All season long, Johnny Cueto partisans have been maintaining that stats like FIP undervalue the skill set the Reds’ ace brings to the table. Tony Blengino at Fangraphs presents us with "unadjusted contact score," a metric that involves comparing starting pitchers’ balls in play to league average, as well as a bunch of other statsy stuff. Blengino acknowledges that luck, defense and park factors all play a role, but that over time, leaders emerge. And who is the 2014 National League leader in unadjusted contact? Our very own Johnny Cueto. Those of us who watch him pitch start after start could have saved Blengino the trouble, of course, but it’s nice to see some statistics to back up what Reds fans already know.
Jason Linden of Redleg Nation has an in-depth look at the breakout season Devin Mesoraco is having. Looking at the statistics, Linden reaches the conclusion that Mesoraco is "swinging harder. A lot harder." That has helped to explain his high BABIP, which in turn has helped to explain his success this year. Linden concedes that there probably is some luck involved in Mesoraco’s numbers, but that doesn’t mean his numbers aren’t legitimate.
Ben Lindbergh has an interesting article for Grantland about the process by which American baseball players wind up playing in Japan. As Lindbergh points out, much is made of Japanese players coming here, but rarely does news of an American player crossing the Pacific have much impact, largely because those players have never been major stars. But the article is an interesting look at the lives of scouts working in the United States for the Japanese leagues.
Michael Powell of The New York Times has an expose about a charter school in Texas called Prime Prep Academy. The school’s academics have received an "F" rating from a nonprofit organization that rates such things, and there are allegations that the teachers are just handing out grades to keep the students eligible for sports. There have even been threats and physical intimidation on the part of one of the school’s founders. It’s a sad, ugly story. To make matters worse, that founder is none other than former Red Deion Sanders. I’ve always looked at Sanders as a self-promoter and a bit of an egotist, but a fundamentally decent guy. But this article paints him as a dangerous, greedy opportunist. For a large number of reason, I sincerely hope the charges are overstated. I’d hate to think these sorts of shenanigans are going on at any school, regardless of who’s in charge of it.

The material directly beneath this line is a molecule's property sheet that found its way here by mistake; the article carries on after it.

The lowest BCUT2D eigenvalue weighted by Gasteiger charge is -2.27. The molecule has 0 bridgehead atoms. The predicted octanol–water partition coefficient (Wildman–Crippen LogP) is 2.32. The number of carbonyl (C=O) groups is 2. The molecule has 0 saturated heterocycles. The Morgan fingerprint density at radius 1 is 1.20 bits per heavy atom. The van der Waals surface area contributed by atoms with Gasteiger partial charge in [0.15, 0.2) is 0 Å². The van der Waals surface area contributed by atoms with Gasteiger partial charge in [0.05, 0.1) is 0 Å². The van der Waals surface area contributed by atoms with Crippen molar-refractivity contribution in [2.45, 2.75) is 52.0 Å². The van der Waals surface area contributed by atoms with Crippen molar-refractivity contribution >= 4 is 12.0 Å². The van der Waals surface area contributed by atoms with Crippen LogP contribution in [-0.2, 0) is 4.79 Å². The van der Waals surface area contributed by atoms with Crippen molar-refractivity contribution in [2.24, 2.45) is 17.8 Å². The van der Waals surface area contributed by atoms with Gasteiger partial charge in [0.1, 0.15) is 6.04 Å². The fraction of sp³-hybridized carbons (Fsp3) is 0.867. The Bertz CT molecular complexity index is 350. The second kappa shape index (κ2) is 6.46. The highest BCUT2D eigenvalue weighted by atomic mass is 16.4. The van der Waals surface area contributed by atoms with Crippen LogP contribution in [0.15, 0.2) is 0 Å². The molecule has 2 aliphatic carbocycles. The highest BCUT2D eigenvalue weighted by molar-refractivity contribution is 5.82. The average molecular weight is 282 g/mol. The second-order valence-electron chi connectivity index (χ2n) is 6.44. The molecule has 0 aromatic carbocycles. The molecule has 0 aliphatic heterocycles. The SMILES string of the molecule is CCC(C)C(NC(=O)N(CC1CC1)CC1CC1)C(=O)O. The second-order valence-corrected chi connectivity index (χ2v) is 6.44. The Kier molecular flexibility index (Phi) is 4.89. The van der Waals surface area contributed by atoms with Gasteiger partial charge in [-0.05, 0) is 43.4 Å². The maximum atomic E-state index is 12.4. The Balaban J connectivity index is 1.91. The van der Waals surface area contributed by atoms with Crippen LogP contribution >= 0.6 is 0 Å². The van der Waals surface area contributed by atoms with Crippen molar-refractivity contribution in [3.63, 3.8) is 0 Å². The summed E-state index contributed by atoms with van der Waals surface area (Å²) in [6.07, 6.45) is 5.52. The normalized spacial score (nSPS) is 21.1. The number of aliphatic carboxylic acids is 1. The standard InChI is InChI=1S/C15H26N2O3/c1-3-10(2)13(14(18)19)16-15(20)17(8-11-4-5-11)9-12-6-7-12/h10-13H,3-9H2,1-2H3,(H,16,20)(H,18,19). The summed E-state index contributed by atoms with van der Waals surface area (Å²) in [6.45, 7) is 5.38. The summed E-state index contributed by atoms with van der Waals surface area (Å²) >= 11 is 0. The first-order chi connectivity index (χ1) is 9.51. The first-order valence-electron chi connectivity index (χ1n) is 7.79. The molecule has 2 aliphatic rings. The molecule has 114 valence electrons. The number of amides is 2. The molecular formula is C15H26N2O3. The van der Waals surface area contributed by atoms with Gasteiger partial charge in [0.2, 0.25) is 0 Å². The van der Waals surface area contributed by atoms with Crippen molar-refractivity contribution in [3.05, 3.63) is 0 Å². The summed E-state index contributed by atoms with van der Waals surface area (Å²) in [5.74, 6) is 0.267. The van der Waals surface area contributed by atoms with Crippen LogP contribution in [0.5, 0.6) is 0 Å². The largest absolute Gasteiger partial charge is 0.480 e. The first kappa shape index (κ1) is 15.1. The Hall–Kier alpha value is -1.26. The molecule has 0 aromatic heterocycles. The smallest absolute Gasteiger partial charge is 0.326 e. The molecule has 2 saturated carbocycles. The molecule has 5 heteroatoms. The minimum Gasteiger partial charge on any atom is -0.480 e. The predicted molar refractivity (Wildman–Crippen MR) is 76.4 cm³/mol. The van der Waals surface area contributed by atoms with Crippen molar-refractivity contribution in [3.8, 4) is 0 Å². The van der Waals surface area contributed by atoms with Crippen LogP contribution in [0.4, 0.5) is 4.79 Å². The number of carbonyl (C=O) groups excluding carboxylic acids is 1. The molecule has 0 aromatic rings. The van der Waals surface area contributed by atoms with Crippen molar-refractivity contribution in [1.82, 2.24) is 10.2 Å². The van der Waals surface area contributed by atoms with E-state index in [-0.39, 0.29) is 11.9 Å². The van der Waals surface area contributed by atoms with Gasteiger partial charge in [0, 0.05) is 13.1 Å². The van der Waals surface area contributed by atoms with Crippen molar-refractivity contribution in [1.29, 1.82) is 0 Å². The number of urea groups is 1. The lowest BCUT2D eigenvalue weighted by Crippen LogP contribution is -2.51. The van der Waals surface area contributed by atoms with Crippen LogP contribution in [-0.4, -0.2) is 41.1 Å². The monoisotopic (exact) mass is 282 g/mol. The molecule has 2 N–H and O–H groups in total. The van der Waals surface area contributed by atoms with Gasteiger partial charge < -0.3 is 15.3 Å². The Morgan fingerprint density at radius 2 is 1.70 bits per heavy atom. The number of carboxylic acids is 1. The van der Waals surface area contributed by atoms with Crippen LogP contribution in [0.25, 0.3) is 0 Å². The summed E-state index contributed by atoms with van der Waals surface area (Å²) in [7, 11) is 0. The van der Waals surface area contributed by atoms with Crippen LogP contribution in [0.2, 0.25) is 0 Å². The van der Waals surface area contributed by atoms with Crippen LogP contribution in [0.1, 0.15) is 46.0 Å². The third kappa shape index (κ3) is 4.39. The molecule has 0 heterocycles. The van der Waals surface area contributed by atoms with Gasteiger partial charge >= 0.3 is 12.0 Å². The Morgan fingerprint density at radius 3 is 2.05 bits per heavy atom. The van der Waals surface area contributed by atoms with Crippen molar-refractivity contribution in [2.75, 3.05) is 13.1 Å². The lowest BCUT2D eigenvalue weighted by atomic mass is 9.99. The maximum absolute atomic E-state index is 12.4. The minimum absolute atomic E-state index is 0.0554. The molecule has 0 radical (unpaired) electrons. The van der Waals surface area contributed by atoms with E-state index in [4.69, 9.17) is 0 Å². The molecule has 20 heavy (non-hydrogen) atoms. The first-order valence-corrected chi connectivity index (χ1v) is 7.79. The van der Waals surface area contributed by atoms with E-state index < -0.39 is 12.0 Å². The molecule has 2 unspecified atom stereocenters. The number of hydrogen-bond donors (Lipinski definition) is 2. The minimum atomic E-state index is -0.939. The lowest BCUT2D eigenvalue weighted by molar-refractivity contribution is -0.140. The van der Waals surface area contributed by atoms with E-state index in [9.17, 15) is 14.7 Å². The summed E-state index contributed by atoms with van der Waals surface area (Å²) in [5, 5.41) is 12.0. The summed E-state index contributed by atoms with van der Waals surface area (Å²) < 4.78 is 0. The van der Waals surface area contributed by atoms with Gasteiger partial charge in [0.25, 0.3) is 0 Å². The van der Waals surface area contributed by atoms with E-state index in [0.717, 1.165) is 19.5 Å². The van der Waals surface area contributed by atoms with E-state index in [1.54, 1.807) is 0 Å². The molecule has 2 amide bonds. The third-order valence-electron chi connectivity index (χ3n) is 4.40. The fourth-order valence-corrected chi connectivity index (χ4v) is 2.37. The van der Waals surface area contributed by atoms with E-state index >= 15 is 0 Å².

Of course, far and away the most important story in baseball recently has been the election of Rob Manfred as the tenth commissioner in MLB history. Manfred will take over when Allan H. "Bud" Selig retires this January, and he will inherit a sport enjoying unusual competitive balance on the field and unprecedented profits for ownership. When discussing the office of the commissioner, it’s important to remember what the job actually is. The commissioner’s true role is to represent and protect the financial interests of baseball’s 30 owners. That’s it. He’s appointed by the owners and serves at their pleasure, and he is to owners what the MLB Player’s Association is to the players.
However, within that framework, the commissioner still have considerable power to affect change in baseball. By all accounts, Manfred has been Selig's right hand man for a very long time, meaning his election can be seen more than anything else as a desire on the part of the owners for the status quo. Which, despite anyone's opinions of Selig, is generally a good thing. The most important thing a commissioner can do is work to prevent labor stoppages, and if you don't think baseball's recent labor peace has been crucially important, ask an NHL fan (if you can find one). But besides questions of economics and labor, Manfred will have the opportunity to weigh in on few issues in the near future. Which issues are the most important for Reds fans? Vote below and discuss.